The Beeb's breathtaking £10million adaptation of Tolstoy's epic 1,300-page novel War & Peace has enchanted us over the past six weeks. We fell head over heels in love with all things Russian - and, after the final dramatic episode, snow way Sunday nights will ever be the same again...
My, they’re beautiful! OK, so the historical purists have moaned that they’re too off-the-shoulder and glitzy for the period and way too flimsy for a chilly Moscow winter, but we say сапожники (cobblers!) to them. We loved Helene’s sultry, sexy style and Natasha’s bohemian prettiness. That blue coat/furry hat combo was to-die-for! And don’t get us started on the men’s uniforms…
2. The bad boys
My, they’re bad! They came from Russia with love – and we simultaneously wanted to slap them and be ravished by them. Top Bounder Award must go to evil, moustachioed Dolokhov: ‘I’m just a man who loves to fight. It’s all I know… to my shame.’ Meanwhile Twitter went all wild and weepy when Natasha ditched swoonsome Andrei for sleazy, incestuous Anatole… A single touch of his creepy gloved hand and she was off like a kalashnikov. Personally, we wouldn’t mind a slice of party-animal Boris. Poor lad didn’t stand a chance at the hands of saucy Helene: ‘Are you hungry..?’
3. The backdrop
No, not that nude scene… From the mighty battles (filmed on farmland which was resculpted to match the historical battlefields) to the grand houses of Moscow and St Petersburg, and breathtaking snowscapes of old rural Russia, everything about the setting was BIG. In fact, most of the ‘Russia’ we saw was Lithuania and Latvia. However, our favourite scene was filmed in St Petersburg – the glittering Tsar’s ball at Catherine Palace, where the ball really would have happened.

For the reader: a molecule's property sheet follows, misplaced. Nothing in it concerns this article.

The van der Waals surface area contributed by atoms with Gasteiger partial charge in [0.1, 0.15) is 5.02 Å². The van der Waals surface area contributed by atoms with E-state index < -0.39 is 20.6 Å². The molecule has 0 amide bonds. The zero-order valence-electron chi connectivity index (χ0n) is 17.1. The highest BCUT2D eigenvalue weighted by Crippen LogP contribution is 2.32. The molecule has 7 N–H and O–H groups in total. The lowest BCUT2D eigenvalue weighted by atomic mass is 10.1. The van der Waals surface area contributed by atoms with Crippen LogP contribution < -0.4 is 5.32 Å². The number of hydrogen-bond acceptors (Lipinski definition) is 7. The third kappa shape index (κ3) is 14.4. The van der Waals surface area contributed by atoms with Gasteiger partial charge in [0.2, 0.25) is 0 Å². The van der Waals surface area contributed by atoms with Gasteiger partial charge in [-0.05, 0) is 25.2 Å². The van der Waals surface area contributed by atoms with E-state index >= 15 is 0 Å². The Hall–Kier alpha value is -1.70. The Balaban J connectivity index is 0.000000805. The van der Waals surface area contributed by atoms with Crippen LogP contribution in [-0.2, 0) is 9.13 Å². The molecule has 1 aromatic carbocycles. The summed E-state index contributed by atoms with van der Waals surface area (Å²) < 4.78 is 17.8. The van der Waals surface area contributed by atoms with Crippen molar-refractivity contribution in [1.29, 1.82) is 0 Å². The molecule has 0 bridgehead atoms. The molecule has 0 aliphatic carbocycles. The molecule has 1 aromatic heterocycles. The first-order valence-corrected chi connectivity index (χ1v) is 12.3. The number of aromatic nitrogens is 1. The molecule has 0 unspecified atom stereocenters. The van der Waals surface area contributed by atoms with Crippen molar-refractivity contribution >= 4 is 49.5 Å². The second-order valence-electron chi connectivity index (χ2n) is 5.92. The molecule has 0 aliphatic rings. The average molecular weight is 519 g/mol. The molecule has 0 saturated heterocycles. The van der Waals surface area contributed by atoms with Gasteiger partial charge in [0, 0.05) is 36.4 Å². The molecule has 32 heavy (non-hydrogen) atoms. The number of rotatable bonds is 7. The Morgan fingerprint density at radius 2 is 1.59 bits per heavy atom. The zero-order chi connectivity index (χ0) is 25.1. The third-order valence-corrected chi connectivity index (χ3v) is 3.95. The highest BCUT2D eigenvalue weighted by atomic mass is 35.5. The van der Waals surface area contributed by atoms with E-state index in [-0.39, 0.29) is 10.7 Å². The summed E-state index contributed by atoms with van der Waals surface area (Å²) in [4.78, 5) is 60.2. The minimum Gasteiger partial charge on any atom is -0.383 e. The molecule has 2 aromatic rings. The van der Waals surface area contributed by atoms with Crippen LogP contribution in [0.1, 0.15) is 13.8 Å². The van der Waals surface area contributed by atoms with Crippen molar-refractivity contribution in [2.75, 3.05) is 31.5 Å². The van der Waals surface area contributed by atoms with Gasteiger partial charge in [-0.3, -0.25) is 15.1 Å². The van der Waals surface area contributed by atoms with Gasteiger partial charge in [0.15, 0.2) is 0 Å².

4. The battle scenes
The battle of Borodino, on 7 September 1812, was the deadliest day of the Napoleonic Wars with 70,000 casualties. Such scenes have been captured dramatically in this adaptation of War & Peace. Horses charge and screams ring out above the thunder of the cannons. Bayonets plunge and dead soldiers lie in heaps. Slow-motion adds to the poignancy.
Military advisers were used to make the battles accurate and a 500-strong ‘army’ of local boys and men were trained how to handle weapons, load cannons and march. With spectacular results.
5. The music
The dramatic Russian Orthodox choral singing throughout stirred our emotions so much we could practically smell the incense. Add in the magical waltz scene at the Tsar’s ball, Natasha and Sonya singing sweetly on the balcony, and the odd moment of mazurka madness, and you’ve got one epic soundtrack.
6. Pierre getting a little bit cross
Aww – we loved Pierre. Poor lost soul spent most of his time wandering around looking worried and limp (at one point in his nightshirt). But then…out of nowhere…
‘I CHALLENGE YOUUUU!’
And who can forget the delicious: ‘Scoundrel! I’ll smash your head and spill your brains!’
PS: Did you know that Pierre Bezukhov transates as ‘Peter the Earless’? Tolstoy invented the name to show that the character struggles to hear the crucial messages of everyday life. Clever, eh?
7. Ade Edmondson
A surprisingly sublime bit of casting. Ade popped on a series of silly hats and flouncy dressing gowns to play Count Rostov, the Daddy with a bottomless chequebook and a heart of gold.
8. The funny one-liners
…’I am not really awfully good at coping with peasants and farms and I have rather a lot of engagements in the city…’
…’So, you’ve tarted your hair up for our guests…’
…’There are three things I love to do: fight, drink, and I can’t remember the other one…’
…’One can get a bit tired of having one’s secret delights discovered over and over…’